Monday, October 26, 2009

Stub Hub and the creepy feeling of being watched.

Even though I come from the creative side of the business, I’m a big fan of customer data. There’s no better way to build a relationship than using data to personalize communications according to a customer’s past buying habits.

Amazon, of course, does a great job of this. So does iTunes. But is there such a thing as going too far in the personalization of communications? In essence, getting too personal with your customers? I think so and here’s why:

I am not a regular customer of the online ticket reseller site Stub Hub, but I have used their service once or twice in the past. Occasionally I go to the site to see just how outrageous the ticket prices are for the game or show I can’t get into.

A case in point was a recent show by the rock band Social Distortion. After realizing the event was sold out in my area, I went to Stub Hub to check out the ticket prices. They were selling at a minimum of 4 times the face value of the ticket so I declined.

Sure enough, the next day in my inbox, I received a personalized e-mail from Stub Hub. It’s subject: “Social Distortion Tickets in a Flash!” The body of the e-mail read:

Hey Tom,
We noticed Social Distortion tickets were on your radar. Great tickets are still available, but act fast. Head back to and use our interactive maps to find your perfect seats.

Which would have been cool. Except I hadn’t sign up for Social Distortion ticket alerts—or any other kind of alerts for that matter. All I had done was a quick search for tickets and left the site. And a day later Stub Hub had come back to me with a personalized pitch.

Did Stub Hub go too far in trying to engage me in a dialog?

My take: If they had sent me an e-mail merely pitching their service I would not have minded. But reporting back to me on my searching behavior seemed wrong. What else did their little cookie know? It felt like I was being watched in a creepy “there’s a guy staring at me through my living room window” kind of way.

Now don’t get me wrong, I’m not surprised me that Stub Hub knew about my search or that they had the capability to push the information back to me in an e-mail. But in the words of an old Hall & Oates song, some things are better left unsaid.

This post originally appeared on Loyalty Truth, October 19, 2009. Tom Rapsas is an independent Creative Director/Writer/Strategist and can be reached at and via Twitter @tomrapsas.

Friday, October 16, 2009

Saturn and the death of a brand.

The end, when it came, was sudden. Just when it looked like the Saturn car company had been rescued by the Penske Group, the deal fell through and now, despite a loyal customer following, U.S. car company Saturn is no more.

As faithful Loyalty Redefined readers know, I have blogged about Saturn in the past, noting its social media miscues and also about the course correction the brand took to try and make things right. No matter what your take on the company is, for many the loss of Saturn is the loss of a beloved brand.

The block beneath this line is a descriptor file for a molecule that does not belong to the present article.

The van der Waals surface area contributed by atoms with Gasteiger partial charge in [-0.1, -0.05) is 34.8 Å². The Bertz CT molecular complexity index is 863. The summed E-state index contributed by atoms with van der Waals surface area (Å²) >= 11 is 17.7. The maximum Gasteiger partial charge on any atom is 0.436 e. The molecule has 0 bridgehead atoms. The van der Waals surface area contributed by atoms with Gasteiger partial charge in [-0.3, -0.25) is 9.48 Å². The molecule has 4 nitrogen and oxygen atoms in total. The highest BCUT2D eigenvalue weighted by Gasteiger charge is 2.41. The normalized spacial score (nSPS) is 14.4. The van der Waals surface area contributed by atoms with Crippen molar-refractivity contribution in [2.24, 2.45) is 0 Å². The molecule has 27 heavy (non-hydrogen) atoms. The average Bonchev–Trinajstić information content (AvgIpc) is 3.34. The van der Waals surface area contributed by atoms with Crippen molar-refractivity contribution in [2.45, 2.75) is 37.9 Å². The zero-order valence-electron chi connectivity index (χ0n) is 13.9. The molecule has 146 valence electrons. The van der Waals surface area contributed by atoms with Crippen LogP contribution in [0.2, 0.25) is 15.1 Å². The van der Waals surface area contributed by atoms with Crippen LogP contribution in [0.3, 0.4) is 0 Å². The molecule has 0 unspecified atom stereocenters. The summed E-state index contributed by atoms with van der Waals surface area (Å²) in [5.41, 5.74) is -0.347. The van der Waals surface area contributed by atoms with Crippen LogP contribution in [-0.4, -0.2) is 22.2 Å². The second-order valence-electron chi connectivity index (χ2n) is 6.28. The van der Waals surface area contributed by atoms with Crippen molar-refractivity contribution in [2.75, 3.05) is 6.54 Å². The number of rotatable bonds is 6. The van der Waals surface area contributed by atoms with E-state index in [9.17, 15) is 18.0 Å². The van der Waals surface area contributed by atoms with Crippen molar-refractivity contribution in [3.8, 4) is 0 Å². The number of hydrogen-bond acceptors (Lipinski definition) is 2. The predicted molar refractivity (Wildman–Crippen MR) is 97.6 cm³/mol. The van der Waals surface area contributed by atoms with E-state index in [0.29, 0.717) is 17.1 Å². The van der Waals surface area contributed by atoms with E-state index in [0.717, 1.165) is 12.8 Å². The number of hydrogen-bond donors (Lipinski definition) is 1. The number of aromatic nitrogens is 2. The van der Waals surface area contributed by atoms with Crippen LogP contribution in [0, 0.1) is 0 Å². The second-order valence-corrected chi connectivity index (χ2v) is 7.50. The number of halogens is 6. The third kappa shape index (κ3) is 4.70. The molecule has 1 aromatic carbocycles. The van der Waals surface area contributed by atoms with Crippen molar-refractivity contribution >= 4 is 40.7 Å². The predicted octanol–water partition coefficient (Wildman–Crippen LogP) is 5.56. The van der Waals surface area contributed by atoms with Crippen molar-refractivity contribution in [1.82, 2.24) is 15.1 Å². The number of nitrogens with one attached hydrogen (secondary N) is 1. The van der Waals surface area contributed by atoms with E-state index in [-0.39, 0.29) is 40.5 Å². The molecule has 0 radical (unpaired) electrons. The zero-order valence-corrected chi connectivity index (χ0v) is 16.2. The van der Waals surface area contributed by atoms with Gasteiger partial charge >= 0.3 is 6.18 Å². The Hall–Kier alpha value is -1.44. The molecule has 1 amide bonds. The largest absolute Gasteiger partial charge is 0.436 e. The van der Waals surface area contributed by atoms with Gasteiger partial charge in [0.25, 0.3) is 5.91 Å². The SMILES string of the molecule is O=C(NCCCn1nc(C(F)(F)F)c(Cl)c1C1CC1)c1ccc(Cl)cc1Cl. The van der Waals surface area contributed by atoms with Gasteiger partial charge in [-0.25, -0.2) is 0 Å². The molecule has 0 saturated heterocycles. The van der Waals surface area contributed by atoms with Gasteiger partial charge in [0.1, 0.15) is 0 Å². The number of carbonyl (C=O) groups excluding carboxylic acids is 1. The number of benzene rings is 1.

As David Aaker, author of Building Stronger Brands, put it "it was the only organization in the US that really had a quality culture to it…the loss of Saturn is a blow to a loyalty group attracted to the company's no pressure sales approach and solid customer service."

Some put the blame squarely on parent company GM. Sean McAlinden, chief economist at the Center for Automotive Research in Ann Arbor, (angrily) said: "It's criminal negligence. They got attacked internally, constantly, until today they were finally destroyed. How do you take something that was such a good idea and wreck it deliberately?"

As I write this, the Saturn Web site hums along, oblivious to the brand’s demise. It’s animated home page still buzzing with moving cars and people. I can still go thought the motions of ordering a new Saturn Aura that, alas, will never come.

The brand loyalist site Saturn Fans continues to provide news updates from around the Web, all related to the brand’s final days. They read like obituaries really, with headlines such as and “The Ride’s Over for Saturn Lovers” and “Farewell to Saturn’s Utopian Dream”.

Over at the company’s ImSaturn social network site the news was broken via a posted press release on the brand’s pink slip day, September 30. About 50 people have written in to what may be the site’s final post, with many customers either “heartbroken” over the “sad news” or bitter at GM vowing they “will NEVER get my business again.”

One more passionate fan wrote: “I hope someone can come along and bring the brand back as a proud American automobile company but that's a dream and the way things have gone, in so many ways lately, dreams don't stand much of a chance. Good luck to us, the true American dreamers...and believers.”